Ai-Jen Poo, the founder of the National Domestic Workers’ Alliance, has hands-on experience building a movement to change people’s expectations and improve their lives. Domestic workers are an important part of this story: they’re among the most excluded and marginalized people in our workforce, but the problems they face are now affecting more and more workers: insecurity, low pay, poor conditions, and the contingent and temporary nature of the work.
Ai-jen pointed to the New York Domestic Workers’ Bill of Rights as a key victory: “We can build a model for the way our economy should work, in a way that recognizes everyone’s human dignity.” Ai-jen noted that home care is growing as America gets older, and we need to make sure everyone can get care and that work providing that care is a good job. It’s a great example of bottom-up organizing to make better policies.
Ai-jen described her strategy as “protect what we’ve earned and create what we need.” We need to stop attacks on the things that matter, like Social Security, Medicare, workers’ rights and voting rights, but we also need to take proactive steps and have a positive agenda. “We’ve relegated ourselves to defensive fights. If we don’t assert what is right, for ourselves and for future generations, we’ll never get there.”
Tags: Medicare, Retirement
Yesterday, political leaders of both parties and media heavyweights convened to flatter and tout the preferences of one very influential man.
Meet Pete Peterson, the man who has made it a personal crusade to roll back decades of retirement security and induce panic about deficits and debt in Washington politicians. And when we say “made it a personal crusade,” we mean he’s invested in it to the tune of close to half a billion dollars, a new Huffington Post story reports.
According to a review of tax documents from 2007 through 2011, Peterson has personally contributed at least $458 million to the Peter G. Peterson Foundation to cast Social Security, Medicare, Medicaid and government spending as in a state of crisis, in desperate need of dramatic cuts. Peterson’s millions have done next to nothing to change public opinion: In survey after survey, Americans reject the idea of cutting Social Security and Medicare.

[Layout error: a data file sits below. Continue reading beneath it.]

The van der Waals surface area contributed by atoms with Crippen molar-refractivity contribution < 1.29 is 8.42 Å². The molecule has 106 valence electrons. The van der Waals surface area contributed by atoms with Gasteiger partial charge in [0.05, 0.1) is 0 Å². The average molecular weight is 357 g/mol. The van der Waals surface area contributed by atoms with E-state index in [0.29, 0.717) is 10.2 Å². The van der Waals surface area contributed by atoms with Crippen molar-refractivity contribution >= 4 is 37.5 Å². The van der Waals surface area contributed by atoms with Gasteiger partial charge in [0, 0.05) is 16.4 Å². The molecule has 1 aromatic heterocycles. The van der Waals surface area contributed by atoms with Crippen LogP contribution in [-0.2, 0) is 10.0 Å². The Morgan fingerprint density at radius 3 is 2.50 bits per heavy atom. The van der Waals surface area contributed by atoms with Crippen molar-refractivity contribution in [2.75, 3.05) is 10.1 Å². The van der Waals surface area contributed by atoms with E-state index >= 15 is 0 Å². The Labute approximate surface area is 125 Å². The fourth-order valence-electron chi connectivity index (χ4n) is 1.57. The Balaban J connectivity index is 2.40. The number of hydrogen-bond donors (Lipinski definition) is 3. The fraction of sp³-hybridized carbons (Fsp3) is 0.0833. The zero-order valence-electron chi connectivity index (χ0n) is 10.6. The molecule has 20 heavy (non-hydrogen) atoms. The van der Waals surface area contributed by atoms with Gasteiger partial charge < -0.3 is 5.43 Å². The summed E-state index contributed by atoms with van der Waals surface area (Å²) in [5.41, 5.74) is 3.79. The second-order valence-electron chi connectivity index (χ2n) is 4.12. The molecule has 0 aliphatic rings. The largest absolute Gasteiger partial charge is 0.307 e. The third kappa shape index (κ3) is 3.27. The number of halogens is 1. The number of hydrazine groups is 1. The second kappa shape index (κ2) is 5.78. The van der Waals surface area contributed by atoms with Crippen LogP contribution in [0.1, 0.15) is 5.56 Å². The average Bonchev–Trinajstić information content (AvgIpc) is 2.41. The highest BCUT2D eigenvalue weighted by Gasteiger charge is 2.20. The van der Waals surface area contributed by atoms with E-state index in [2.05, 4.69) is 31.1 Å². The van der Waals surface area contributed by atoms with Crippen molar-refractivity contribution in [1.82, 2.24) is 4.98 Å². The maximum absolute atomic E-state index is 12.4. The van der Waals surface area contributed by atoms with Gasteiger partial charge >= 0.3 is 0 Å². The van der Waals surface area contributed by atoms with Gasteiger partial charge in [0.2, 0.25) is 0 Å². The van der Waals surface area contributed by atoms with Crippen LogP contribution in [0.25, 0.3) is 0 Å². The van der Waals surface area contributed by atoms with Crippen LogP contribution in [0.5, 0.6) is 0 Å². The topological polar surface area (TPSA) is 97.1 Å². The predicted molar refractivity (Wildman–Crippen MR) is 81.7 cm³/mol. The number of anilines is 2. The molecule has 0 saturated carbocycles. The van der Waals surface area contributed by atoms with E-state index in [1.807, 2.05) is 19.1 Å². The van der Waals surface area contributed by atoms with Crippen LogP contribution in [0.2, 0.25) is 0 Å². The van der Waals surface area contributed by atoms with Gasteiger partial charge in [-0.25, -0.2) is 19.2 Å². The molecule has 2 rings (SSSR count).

Like the Koch brothers and other billionaires, Peterson has invested big in order to shape the political debate and push his ideological agenda. In addition to his own institute, Peterson—who served as Secretary of Commerce under Nixon—endows scholars at other think tanks, supports curricula at colleges, and even funds a newspaper, the Fiscal Times, that has partnered with the Washington Post. At least in elite Washington circles, Peterson’s influence is far-reaching, as evidenced by the appearance of former President Clinton, the Treasury Secretary, the Speaker of the House and Budget Committee chairman Rep. Paul Ryan at yesterday’s event. Peterson-style policy preferences are the unspoken ideology of Washington conventional wisdom, including much of the press. These ideas dominate the conversation among the “serious” pundits and think-tankers who help set national policies.
Let’s step away from the catered lunches and carpeted conference rooms for a moment, though, and talk about what the rest of the country has to say. Social Security and Medicare are a big part of what allows seniors to have dignity and peace of mind in retirement, especially as private-sector pensions have eroded. Nearly 2/5 of all the income earned by seniors comes from Social Security; for a majority of seniors, Social Security represents 50% or more of their income. For a quarter of elderly couples and half of elderly single people, Social Security makes up 90% or more of their income—literally all that stands between them and severe poverty. Most Americans pay into these systems, and they’re the only guarantee of security and health care we have after we retire. And contrary to the talking points of Peterson-promoted, paid-for panic, Social Security and Medicare aren’t facing an imminent crisis.
Peterson—a billionaire—never has to worry about dignity in retirement, about choosing between food and medicine, about having to work even when your health won’t allow it. Nor do members of Congress with their taxpayer-funded pensions, or well-paid TV hosts, lobbyists and think-tank presidents. They also feel the pressure of paying into the system much less than the majority of working people, since they only pay Social Security tax on the first $110,100 of their income.